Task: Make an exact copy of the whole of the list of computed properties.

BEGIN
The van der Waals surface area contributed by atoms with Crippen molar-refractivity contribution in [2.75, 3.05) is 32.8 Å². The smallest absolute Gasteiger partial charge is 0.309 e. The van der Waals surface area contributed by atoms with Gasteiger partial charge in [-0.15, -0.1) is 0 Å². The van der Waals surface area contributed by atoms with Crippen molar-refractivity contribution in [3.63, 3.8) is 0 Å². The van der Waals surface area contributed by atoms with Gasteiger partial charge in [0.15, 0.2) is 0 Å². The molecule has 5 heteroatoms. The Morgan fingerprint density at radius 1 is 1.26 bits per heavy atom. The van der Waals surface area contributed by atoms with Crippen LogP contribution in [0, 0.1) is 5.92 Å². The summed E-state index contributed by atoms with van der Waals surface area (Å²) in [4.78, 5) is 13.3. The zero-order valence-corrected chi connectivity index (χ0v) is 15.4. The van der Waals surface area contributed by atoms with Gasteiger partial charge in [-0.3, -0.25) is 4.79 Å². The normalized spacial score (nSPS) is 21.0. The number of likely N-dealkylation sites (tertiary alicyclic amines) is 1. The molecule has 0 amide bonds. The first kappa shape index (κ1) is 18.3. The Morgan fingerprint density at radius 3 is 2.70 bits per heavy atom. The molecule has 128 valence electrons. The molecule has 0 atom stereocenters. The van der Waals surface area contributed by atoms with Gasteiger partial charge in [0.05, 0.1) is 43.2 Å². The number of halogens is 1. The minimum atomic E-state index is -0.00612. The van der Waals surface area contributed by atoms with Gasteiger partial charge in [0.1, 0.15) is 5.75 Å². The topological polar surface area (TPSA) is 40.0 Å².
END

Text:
The van der Waals surface area contributed by atoms with Crippen molar-refractivity contribution in [2.75, 3.05) is 32.8 Å². The smallest absolute Gasteiger partial charge is 0.309 e. The van der Waals surface area contributed by atoms with Gasteiger partial charge in [-0.15, -0.1) is 0 Å². The van der Waals surface area contributed by atoms with Crippen molar-refractivity contribution in [3.63, 3.8) is 0 Å². The van der Waals surface area contributed by atoms with Gasteiger partial charge in [0.15, 0.2) is 0 Å². The molecule has 5 heteroatoms. The Morgan fingerprint density at radius 1 is 1.26 bits per heavy atom. The van der Waals surface area contributed by atoms with Crippen LogP contribution in [0, 0.1) is 5.92 Å². The summed E-state index contributed by atoms with van der Waals surface area (Å²) in [4.78, 5) is 13.3. The zero-order valence-corrected chi connectivity index (χ0v) is 15.4. The van der Waals surface area contributed by atoms with Gasteiger partial charge in [-0.3, -0.25) is 4.79 Å². The normalized spacial score (nSPS) is 21.0. The number of likely N-dealkylation sites (tertiary alicyclic amines) is 1. The molecule has 0 amide bonds. The first kappa shape index (κ1) is 18.3. The Morgan fingerprint density at radius 3 is 2.70 bits per heavy atom. The molecule has 128 valence electrons. The molecule has 0 atom stereocenters. The van der Waals surface area contributed by atoms with Gasteiger partial charge in [0.05, 0.1) is 43.2 Å². The number of halogens is 1. The minimum atomic E-state index is -0.00612. The van der Waals surface area contributed by atoms with Gasteiger partial charge in [0.1, 0.15) is 5.75 Å². The topological polar surface area (TPSA) is 40.0 Å².